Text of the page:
Oct 4, 2021
Why the flu shot is more important than ever this year
This fall, anyone over 5 has the option of getting vaccinated against both COVID and the seasonal flu – netting protection against potentially dangerous co-infections while avoiding additional strain on the health system.
“I recommend getting the flu vaccine every year, but particularly this year,” said Dr. Daniel Kuritzkes, chief of infectious disease at Brigham and Women’s Hospital. “It is most important for especially vulnerable people like young children, elderly, and those with chronic health conditions.”
COVID is more infectious and more deadly than the seasonal flu – but the flu causes approximately 30,000 deaths a year, and the vaccine is effective in preventing severe illness.
Kuritzkes talked to Coverage about why the flu shot should be on everyone’s to-do list this season.
Flu vaccination reduces hospitalization and death
The flu shot has been found to keep people, especially the elderly and very young, from getting dangerously ill from the seasonal virus, Kuritzkes said.
“The flu vaccine is recommended for children as young as 6 months, because influenza causes significant disease in younger children,” he said. “They’re also vectors in the spread to older and other vulnerable populations.”
Health officials estimate that 80% of flu deaths among young children occur in those who are not vaccinated.
The elderly are also at risk. According to the Centers for Disease Control and Prevention, between 70% and 85% of flu-related deaths annually occur in people 65 years and older. Between 50% and 70% of flu-related hospitalizations are also among people in this age group.
Other high-risk groups include people with chronic conditions, such as asthma, diabetes, cancer and heart disease, along with pregnant women.
Flu vaccination will free up hospital beds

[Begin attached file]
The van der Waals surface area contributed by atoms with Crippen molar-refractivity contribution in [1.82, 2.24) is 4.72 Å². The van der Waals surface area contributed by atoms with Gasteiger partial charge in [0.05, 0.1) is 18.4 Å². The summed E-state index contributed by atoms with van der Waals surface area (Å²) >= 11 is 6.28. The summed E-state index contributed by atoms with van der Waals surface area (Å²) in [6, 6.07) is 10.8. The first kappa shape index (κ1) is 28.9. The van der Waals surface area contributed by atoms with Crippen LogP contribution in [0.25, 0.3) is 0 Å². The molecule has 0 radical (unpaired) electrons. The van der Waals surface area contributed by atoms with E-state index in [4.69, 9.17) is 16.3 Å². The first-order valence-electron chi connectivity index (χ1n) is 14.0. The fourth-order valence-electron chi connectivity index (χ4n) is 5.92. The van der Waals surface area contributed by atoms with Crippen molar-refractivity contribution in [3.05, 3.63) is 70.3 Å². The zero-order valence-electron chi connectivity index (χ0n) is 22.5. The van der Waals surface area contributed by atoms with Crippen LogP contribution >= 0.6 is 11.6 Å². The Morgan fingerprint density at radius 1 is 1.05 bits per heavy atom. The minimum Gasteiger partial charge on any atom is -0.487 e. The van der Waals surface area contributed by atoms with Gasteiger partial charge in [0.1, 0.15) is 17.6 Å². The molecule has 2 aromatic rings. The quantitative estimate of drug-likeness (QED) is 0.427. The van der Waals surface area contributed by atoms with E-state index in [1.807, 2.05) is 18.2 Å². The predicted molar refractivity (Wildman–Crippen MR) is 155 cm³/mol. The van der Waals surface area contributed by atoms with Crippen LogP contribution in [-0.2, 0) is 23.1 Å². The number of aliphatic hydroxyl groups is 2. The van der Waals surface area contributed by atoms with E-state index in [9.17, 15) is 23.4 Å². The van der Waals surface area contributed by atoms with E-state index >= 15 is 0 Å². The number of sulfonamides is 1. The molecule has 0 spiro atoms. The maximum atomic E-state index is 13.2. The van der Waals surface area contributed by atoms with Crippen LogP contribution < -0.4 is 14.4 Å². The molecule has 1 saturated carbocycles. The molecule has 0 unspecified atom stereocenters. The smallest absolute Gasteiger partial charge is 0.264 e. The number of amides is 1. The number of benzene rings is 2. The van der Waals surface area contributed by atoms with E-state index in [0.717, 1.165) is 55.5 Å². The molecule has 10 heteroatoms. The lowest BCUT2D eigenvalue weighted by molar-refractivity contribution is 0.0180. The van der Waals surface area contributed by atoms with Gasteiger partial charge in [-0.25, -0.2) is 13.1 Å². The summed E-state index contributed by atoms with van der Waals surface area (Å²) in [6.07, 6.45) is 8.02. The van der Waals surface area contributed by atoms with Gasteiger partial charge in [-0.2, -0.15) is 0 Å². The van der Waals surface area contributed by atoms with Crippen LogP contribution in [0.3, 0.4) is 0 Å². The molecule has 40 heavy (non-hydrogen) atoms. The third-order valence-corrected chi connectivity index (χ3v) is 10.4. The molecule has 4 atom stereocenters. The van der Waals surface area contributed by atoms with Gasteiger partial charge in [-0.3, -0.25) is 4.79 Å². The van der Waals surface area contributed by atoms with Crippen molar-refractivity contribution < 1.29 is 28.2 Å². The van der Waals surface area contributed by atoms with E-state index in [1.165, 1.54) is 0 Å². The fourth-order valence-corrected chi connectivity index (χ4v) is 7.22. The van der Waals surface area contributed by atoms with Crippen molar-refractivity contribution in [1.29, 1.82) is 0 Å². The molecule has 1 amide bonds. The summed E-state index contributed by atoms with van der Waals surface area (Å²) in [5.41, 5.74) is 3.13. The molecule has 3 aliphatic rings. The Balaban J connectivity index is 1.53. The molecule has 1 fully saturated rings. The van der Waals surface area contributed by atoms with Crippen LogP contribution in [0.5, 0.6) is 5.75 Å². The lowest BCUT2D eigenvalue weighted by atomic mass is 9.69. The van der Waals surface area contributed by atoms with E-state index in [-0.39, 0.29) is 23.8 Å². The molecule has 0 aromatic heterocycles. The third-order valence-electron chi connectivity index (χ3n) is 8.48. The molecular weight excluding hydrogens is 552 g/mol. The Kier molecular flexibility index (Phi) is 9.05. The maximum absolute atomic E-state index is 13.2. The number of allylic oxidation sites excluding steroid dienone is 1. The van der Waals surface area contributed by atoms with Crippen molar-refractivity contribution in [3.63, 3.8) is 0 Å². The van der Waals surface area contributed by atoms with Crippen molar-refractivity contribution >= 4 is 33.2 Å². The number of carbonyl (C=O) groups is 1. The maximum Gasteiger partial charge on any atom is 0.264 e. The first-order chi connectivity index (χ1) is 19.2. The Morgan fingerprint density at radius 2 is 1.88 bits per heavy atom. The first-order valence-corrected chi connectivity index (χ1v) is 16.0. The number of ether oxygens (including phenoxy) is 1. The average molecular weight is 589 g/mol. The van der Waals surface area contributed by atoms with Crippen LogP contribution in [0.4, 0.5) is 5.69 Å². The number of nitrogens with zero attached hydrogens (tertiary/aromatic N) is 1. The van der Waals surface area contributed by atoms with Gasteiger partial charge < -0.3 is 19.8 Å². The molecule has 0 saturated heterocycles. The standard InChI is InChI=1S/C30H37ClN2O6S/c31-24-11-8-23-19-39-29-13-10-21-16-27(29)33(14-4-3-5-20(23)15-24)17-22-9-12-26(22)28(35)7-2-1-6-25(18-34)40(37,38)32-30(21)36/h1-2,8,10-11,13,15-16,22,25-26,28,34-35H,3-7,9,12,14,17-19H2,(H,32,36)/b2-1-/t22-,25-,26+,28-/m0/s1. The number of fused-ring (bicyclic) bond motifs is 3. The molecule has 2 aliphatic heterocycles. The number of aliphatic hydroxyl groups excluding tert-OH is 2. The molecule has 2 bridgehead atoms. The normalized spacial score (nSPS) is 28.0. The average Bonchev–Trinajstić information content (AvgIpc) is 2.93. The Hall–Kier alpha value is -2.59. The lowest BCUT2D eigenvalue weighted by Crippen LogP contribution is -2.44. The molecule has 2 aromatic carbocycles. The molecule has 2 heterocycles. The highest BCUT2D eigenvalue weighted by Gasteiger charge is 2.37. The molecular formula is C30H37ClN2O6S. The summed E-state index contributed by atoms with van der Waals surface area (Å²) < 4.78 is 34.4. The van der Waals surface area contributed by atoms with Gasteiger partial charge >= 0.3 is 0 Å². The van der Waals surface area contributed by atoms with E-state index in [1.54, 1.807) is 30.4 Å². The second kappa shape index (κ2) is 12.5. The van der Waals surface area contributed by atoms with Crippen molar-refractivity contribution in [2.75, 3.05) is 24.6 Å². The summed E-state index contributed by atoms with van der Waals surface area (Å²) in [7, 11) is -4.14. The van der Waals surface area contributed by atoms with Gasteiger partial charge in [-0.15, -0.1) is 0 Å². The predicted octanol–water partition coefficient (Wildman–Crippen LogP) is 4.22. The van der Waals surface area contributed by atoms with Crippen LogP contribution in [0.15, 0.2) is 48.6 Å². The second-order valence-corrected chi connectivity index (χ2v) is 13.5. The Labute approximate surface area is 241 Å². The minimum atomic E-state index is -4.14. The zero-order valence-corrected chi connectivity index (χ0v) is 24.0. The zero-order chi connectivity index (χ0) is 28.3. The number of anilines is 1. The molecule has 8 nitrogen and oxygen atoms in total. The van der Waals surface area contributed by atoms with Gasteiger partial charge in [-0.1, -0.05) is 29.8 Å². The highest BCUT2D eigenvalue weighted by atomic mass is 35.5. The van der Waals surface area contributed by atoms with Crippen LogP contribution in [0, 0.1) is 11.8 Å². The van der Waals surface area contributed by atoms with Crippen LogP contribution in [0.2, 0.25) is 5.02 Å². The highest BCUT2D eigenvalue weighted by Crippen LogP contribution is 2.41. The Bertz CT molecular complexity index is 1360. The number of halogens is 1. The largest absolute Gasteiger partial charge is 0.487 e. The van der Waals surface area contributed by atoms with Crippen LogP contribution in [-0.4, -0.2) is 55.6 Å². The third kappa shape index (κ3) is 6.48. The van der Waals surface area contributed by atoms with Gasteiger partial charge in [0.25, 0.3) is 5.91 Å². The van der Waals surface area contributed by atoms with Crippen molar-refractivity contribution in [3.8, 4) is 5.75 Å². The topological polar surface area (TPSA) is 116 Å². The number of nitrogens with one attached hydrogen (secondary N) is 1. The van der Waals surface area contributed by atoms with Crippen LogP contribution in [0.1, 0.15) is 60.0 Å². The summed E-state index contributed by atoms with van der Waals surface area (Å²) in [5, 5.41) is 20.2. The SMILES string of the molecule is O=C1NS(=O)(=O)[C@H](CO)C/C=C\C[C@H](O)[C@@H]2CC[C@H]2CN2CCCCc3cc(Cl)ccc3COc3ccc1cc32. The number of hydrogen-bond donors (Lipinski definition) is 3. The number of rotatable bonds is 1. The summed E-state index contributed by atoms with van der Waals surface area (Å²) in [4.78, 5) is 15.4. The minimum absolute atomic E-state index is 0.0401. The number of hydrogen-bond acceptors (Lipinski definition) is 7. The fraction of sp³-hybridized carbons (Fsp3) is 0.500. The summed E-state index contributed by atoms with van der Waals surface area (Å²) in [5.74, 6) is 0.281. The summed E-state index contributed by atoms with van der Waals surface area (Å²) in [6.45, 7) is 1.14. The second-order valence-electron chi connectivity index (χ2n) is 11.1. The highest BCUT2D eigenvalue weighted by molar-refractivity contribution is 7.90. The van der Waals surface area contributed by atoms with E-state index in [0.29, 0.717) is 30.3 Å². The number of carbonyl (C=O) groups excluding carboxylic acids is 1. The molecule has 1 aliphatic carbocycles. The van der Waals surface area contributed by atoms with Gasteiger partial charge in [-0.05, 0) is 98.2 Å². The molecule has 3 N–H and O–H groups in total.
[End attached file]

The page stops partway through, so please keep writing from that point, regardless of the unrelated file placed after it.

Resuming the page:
The pandemic has filled intensive care units and emergency departments in regions with low vaccination rates, pushing health care systems to their limits. Adding yet another infectious disease outbreak to this strain could be disastrous, Kuritzkes said.
“In a typical year, we see a spike of influenza hospitalizations, and on their own, those numbers are manageable,” Kuritzkes said. “But when you add that to the enormous burden due to COVID-19, the capacity to stretch just isn't there.”
Flu vaccination from 2019 to 2020 prevented an estimated 7.5 million influenza illnesses, 3.7 million medical visits, 105,000 hospitalizations, and 6,300 deaths.
There are a couple key differences between the flu and COVID-19 symptoms – for example, the loss of taste and smell is mostly associated with the coronavirus. But because COVID-19 and the flu can sometimes present similarly, high numbers of flu cases would also bring in more patients to get COVID-19 tests, Kuritzkes noted.
“It can be nearly impossible to distinguish influenza from COVID-19 clinically,” he said. “It would need to be tested to rule out the possibility, and that in itself imposes a considerable burden.”
Flu vaccination will prevent dual infections
Because both the flu and the coronavirus can cause serious inflammation and fluid build-up in the lungs, having both at once can be extremely dangerous, Kuritzkes said.
“Multiple viral respiratory infections can lead to ‘super infections’ that are resistant to treatment and can increase complications, as well as death,” he said.
Protecting children too young to be vaccinated against COVID is especially important; with a flu shot, they at least will be shielded from one infection.
“It’s easy to lose track in the current COVID pandemic, but there are tens of thousands of seasonal flu deaths each season,” Kuritzkes said. “A lot of that is preventable with the vaccine.”
For more information, visit the CDC’s flu vaccine page.
Image of Dr. Daniel Kuritzkes from Brigham and Women’s Hospital